When it comes to photographing someone’s property at a public event, there are more than a few caveats. First, the type of event can limit what you could do with the photographs. If I’ve been invited to a private party on someone’s property and I was allowed to take photos, this does not give me the right to publish the photos unless I give the property owners a release form. When I attended the Annual Morgan Club Dinner in 2018, I photographed the event with the permission of the host with the understanding that I would only take pictures of the cars and some of the festivities to document the event. This meant that legally, I would not be able to sell the photos of the event but I could put the photos in my portfolio gallery with a watermark.
Public events, on the other hand, don’t have the same caveats, especially during events held at public venues like WeatherTech Raceway Laguna Seca. At a race, it’s pretty much fair game to take pictures of the cars and post them online for sale, since it’s more likely that the drivers and their teams have already signed release forms in order to be photographed at the racetrack. Cars and Coffee events are slightly different because usually they are open to the general public and can be considered an informal gathering. Therefore, unless stated otherwise, there is no absolute need for a release form for just photographing the cars present.
In addition to the type of venue, the type of car and it’s uniqueness needs to be considered when publishing photographs for commercial use. If someone has a car present at a public event like a cars and coffee gathering, and it is a production car of which more than several were made (like a dozen Ford Focus RS’s all lined up), then you likely don’t need a release form, although you can provide one if you want to. However, if the car is very rare, or completely customized, it may be better to err on the side of caution and provide a release form as the car is very unique and easily recognizable. Imagine the difference between a pristine Mazda Miata M-Edition, and the Hot Wheels Twin Mill™. There are thousands of the M-Edition, but there is only one Twin Mill™.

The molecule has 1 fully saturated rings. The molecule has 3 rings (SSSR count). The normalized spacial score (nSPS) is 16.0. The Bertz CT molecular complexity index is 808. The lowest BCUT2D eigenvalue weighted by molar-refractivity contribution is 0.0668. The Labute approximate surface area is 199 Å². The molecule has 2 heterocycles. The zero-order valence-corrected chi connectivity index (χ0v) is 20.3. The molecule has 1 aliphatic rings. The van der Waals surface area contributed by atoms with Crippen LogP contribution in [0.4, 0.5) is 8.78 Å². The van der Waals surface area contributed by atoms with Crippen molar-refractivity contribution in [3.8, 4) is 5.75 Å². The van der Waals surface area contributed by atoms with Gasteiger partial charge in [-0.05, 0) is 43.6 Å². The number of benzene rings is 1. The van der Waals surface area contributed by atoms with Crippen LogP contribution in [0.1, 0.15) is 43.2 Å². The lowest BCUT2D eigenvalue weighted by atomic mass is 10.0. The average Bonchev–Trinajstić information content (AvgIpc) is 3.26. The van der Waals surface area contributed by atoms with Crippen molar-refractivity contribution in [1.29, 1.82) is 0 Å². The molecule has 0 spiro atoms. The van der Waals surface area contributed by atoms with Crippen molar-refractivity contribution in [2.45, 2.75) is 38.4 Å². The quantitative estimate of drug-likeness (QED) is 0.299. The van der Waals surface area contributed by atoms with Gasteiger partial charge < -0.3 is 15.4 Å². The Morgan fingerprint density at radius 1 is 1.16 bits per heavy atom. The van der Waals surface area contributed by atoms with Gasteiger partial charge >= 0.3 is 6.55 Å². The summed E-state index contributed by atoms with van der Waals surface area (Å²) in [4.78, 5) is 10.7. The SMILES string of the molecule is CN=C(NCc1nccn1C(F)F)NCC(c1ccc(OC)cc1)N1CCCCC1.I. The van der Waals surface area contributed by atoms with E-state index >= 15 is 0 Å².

Lastly, there’s Consent. Remember when I wrote, “when private property is presented in a public setting, there is a reasonable expectation that photographs could be taken of said property for various purposes”? Well, the general rule of thumb is: if you showcase your property in a public setting, then you consent to pictures being taken of your property unless stated otherwise. This means that unless you actually tell people that they cannot take photos or if you post a sign that says as much, then you automatically give your consent. This is especially important, since the owner of the car I conversed with told me he did not consent to me taking photos of his car for commercial purposes, and in a show of goodwill I agreed not to publish the photos in any form.
So, what should I do?
In the end, the relationship between property rights in a public setting and photographer’s rights are pretty nebulous and rely on many exceptions and tenuous definitions. In most testimonials I’ve read on different forums, some photographers don’t even bother with release forms as it becomes cumbersome to have to provide release forms for every single car, especially when a car show can have up to 1000+ cars present. It is indeed a general understanding that you can take photos of cars at events and publish them for commercial and non-commercial use as long as you are in a completely public setting, the car is not totally unique and/or instantly recognizable, and you have the general consent of the owner unless stated otherwise. When you find yourself questioning whether or not you can publish pictures of someone’s car though, just remember this adage: “When in doubt, just print the release out.” A little ink and paper now won’t hurt but can save a lot of pain later.
There’s one more thing to consider though: As a photographer, your photos are your property, and you have rights to your property. As long as you follow the rules and guidelines, then no one has a right to prevent you from showcasing and selling your work, and no one is entitled to royalties to your work unless stated otherwise in a release form.
So, I’ll come up with my own guidelines for myself and audit my store content to avoid issues like this in the future, as well as come up with my own release forms, just in case. Although I didn’t make a sale, I did learn something important that only serves to make me a better photographer.